Sara Routhier, Managing Editor and Outreach Director, has professional experience as an educator, SEO specialist, and content marketer. She has over five years of experience in the insurance industry. As a researcher, data nerd, writer, and editor she strives to curate educational, enlightening articles that provide you with the must-know facts and best-kept secrets within the overwhelming world o...

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Joel Ohman is the CEO of a private equity-backed digital media company. He is a CERTIFIED FINANCIAL PLANNER™, author, angel investor, and serial entrepreneur who loves creating new things, whether books or businesses. He has also previously served as the founder and resident CFP® of a national insurance agency, Real Time Health Quotes. He also has an MBA from the University of South Florida. ...

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Reviewed by Joel Ohman
Founder, CFP®

UPDATED: Sep 11, 2012

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A VA mortgage is a home loan for veterans of the armed forces that is backed or guaranteed by the federal government. They are available to veterans, current service members, and surviving spouses that have not remarried.

The goal of the VA home financing program is to help veterans obtain financing for the purchase of homes in gratitude for military service. Through the VA loan program, veterans can qualify for financing of up to 103.15 percent of the price of a property.

Borrowers may be interested to know that the federal government and the Department of Veterans Affairs do not give money to veterans. Instead, lenders such as banks and mortgage companies are guaranteed by the government for the amount of money they lend to veterans. That means if a VA loan borrower is unable to repay their debt, the government pays lenders back for their losses.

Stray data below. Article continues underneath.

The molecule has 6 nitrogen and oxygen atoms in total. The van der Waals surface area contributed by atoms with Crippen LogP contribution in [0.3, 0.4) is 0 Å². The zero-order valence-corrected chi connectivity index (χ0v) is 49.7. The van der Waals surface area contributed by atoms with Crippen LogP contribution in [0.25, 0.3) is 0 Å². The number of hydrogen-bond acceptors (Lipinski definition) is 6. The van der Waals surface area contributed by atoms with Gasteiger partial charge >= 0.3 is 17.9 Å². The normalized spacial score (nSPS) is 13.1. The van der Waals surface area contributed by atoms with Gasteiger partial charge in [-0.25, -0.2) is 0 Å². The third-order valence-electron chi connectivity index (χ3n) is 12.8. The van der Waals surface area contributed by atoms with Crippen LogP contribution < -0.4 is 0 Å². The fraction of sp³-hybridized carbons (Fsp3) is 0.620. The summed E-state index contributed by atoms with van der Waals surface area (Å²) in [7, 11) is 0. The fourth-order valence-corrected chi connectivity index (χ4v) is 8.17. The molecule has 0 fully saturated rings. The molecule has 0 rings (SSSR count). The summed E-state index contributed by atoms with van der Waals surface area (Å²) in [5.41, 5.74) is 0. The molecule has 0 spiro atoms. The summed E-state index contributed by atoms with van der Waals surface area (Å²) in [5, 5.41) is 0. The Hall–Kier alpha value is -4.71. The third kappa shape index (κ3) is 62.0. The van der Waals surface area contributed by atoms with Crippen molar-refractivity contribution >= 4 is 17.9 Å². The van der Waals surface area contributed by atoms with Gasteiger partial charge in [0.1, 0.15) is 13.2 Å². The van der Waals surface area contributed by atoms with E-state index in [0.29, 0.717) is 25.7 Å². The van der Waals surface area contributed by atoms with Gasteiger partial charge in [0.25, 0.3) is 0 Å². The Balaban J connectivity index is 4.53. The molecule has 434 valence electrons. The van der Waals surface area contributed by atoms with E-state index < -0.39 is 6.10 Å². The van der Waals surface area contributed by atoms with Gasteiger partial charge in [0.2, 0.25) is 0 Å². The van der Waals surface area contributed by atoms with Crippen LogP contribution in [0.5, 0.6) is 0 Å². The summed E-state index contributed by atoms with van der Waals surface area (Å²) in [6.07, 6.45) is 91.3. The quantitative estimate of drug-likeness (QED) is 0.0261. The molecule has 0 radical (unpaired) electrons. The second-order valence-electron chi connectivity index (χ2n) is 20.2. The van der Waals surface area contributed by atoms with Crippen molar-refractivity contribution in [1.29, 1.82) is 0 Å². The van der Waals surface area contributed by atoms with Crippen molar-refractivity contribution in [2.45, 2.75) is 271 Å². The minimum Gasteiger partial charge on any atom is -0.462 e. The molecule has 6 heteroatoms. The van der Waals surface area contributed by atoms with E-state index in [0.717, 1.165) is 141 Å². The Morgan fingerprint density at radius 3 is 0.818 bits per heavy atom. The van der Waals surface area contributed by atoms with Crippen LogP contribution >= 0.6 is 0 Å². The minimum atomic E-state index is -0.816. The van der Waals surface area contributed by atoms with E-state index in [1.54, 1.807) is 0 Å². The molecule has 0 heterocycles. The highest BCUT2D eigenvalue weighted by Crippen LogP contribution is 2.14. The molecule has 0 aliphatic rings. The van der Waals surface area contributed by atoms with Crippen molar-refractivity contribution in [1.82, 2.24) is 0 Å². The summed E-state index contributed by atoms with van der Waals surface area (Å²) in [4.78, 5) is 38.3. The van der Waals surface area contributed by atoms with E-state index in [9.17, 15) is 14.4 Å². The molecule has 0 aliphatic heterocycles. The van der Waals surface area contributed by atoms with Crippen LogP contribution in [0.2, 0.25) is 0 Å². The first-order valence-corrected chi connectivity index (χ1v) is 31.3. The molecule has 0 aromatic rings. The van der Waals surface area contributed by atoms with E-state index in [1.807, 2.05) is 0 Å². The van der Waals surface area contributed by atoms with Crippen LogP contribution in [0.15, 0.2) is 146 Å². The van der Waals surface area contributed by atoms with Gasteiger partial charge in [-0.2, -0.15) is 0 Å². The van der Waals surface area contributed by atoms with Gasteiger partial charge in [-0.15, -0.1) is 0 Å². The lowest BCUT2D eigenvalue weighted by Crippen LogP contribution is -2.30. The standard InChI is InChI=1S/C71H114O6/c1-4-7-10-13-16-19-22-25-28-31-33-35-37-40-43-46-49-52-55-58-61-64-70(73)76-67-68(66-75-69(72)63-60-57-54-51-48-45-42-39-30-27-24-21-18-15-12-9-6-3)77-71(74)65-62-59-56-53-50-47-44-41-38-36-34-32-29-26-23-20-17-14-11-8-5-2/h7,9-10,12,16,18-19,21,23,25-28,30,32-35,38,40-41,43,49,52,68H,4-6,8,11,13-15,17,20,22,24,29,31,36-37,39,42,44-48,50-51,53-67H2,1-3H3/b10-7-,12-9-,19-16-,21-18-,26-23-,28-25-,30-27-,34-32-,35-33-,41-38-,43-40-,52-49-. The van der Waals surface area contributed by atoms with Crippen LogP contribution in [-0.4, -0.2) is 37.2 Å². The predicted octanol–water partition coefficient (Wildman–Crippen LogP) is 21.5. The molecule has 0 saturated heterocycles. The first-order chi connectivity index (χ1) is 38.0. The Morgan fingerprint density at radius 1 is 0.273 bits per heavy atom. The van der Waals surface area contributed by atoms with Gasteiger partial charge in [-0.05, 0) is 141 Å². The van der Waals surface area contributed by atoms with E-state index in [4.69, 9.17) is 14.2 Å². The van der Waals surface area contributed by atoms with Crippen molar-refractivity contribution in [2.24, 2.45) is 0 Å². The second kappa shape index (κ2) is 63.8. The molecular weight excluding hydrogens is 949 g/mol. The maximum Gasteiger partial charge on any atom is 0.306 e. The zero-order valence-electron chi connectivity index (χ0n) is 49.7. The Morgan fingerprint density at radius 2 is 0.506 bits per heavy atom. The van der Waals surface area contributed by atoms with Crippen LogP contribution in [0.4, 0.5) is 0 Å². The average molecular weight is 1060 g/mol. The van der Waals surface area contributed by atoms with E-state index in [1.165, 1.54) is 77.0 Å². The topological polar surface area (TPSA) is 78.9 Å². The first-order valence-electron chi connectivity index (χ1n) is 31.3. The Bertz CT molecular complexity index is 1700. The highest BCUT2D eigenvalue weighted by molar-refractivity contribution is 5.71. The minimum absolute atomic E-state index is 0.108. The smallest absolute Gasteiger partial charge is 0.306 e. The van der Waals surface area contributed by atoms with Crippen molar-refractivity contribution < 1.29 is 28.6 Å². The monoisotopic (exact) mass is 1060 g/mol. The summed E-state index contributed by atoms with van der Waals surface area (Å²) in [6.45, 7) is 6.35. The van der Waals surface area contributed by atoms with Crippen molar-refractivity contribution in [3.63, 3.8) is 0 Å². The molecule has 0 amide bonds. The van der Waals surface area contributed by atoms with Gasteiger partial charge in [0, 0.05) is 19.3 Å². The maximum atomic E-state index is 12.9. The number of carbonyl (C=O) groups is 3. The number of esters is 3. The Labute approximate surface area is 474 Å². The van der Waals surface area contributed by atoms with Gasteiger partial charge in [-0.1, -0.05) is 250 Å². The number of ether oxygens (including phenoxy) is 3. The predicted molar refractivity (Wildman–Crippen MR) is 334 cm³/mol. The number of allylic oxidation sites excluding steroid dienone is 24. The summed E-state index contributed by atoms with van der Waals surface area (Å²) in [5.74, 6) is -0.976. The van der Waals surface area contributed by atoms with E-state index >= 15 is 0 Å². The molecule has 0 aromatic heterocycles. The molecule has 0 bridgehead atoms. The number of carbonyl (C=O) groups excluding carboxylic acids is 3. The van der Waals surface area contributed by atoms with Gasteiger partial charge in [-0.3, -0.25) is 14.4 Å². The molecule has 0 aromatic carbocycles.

Part of the government’s guarantee can include a down payment, meaning that veterans save money by not having to make a huge down payment on a home they wish to purchase. This can be especially beneficial since the military does not typically offer the highest salaries to service members.

However, down payment coverage isn’t always included in the VA lending program. Potential borrowers must remember that not all lenders are the same and that some will require a personal down payment from applicants.

Veterans must also pay a funding fee for their VA mortgage. This funding fee is intended to reduce the cost that taxpayers pay for the VA home loan program.

Surviving spouses of military service members who died can also apply for a VA mortgage so long as they have not yet remarried. The spouses of veterans who are missing in action or prisoners of war are also eligible for financing.

A VA mortgage can be an excellent option for veterans seeking to purchase a home. Interested veterans should still compare lenders and take special note of the different policies and interest rate offers.

Prospective borrowers can also contact their local Veterans Affairs office or visit the Veterans Affairs website in order to confirm their eligibility.